Suspect arrested in Bekkersdal

Wednesday, May 7, 2014

Pretoria – One suspect has been arrested in connection with the burning down of three voting stations in Bekkersdal, south west of Johannesburg last night.

Lieutenant General Solomon Makgale said the incident was criminal related as opposed to people protesting against voting.

“The IEC has replaced the tents, which were burned down in Bekkersdal and people are coming through to cast their votes. The National Joint Operational and Intelligence Structure (NATJOINTS) have not received any incidents in other areas and provinces, including Limpopo and Eastern Cape,” Mokgale told SAnews.

Fourteen voting stations have been set up in Bekkersdal and security has been beefed up to ensure that the voting process runs smoothly without any incidents.

Many of the 25.39 million registered voters are braving the morning chill to get to voting stations early and avoid the expected long queues, while others may take advantage of the public holiday and lie in and vote for their chosen party later today.

President Jacob Zuma had declared Wednesday, 7 May, as a national holiday to allow citizens time to vote.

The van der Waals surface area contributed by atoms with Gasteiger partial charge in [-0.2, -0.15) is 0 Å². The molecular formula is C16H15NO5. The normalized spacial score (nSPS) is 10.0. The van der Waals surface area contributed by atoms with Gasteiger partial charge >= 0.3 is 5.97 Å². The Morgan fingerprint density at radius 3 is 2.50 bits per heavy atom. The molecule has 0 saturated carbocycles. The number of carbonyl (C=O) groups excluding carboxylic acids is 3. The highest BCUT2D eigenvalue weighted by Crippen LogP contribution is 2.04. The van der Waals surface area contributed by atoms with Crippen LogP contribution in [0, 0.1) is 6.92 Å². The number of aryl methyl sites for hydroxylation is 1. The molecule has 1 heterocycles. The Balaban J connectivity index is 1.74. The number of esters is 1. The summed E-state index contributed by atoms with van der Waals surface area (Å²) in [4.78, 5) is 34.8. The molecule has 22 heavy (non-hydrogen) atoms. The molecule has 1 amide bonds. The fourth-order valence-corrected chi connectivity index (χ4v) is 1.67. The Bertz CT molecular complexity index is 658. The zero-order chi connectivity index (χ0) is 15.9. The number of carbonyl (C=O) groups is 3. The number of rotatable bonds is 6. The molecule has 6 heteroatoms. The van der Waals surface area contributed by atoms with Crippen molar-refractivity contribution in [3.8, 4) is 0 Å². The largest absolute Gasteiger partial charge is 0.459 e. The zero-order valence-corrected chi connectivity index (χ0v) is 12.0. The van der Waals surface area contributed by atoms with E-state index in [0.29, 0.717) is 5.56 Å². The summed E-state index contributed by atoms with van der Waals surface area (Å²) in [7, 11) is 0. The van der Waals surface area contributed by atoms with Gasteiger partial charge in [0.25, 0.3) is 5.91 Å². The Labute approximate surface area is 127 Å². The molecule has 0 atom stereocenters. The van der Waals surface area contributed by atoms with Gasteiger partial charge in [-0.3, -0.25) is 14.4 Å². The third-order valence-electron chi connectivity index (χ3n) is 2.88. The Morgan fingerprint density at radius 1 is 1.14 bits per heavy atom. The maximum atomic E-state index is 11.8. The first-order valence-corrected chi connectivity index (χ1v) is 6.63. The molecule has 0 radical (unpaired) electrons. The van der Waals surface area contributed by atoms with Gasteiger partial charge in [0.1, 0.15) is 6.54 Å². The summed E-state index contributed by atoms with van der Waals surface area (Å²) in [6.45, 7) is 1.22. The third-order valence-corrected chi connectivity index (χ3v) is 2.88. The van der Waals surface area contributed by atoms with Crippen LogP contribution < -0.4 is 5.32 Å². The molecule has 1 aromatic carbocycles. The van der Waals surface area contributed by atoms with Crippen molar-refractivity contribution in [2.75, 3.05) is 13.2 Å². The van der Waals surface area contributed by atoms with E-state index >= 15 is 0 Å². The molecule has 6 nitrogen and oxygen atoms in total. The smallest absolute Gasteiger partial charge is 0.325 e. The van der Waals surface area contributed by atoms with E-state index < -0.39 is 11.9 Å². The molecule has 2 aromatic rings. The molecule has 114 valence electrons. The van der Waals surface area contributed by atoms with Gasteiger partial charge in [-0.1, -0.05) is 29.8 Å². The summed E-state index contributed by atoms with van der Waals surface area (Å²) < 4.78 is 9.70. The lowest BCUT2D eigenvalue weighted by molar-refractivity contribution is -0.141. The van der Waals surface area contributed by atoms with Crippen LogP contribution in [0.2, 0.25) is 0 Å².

The country’s 22 263 voting stations are scheduled to open on time at 7am and will remain open until 9pm, with international observer missions and IEC officials keeping a close eye on the movement of people.

The IEC says it has printed and distributed 62 892 200 ballot papers. The national ballot paper is the longest yet for an election in South Africa containing 29 contesting parties. This is three more than those that contested the 2009 General Elections, according to the IEC.

Other materials that have been distributed include over 220 000 ballot boxes; 412 000 staff ID stickers; 83 000 banners; over 100 000 voting station demarcation tapes and almost 60 stationary packs.

Today’s election holds a special significance for South Africans, as the year marks the celebration of 20 Years of Freedom since the first democratic elections on 27 April 1994. The elections will also be the first in which the so-called 'Born Frees' - people born after 1994 in a democratic South Africa - will be casting their votes. –  

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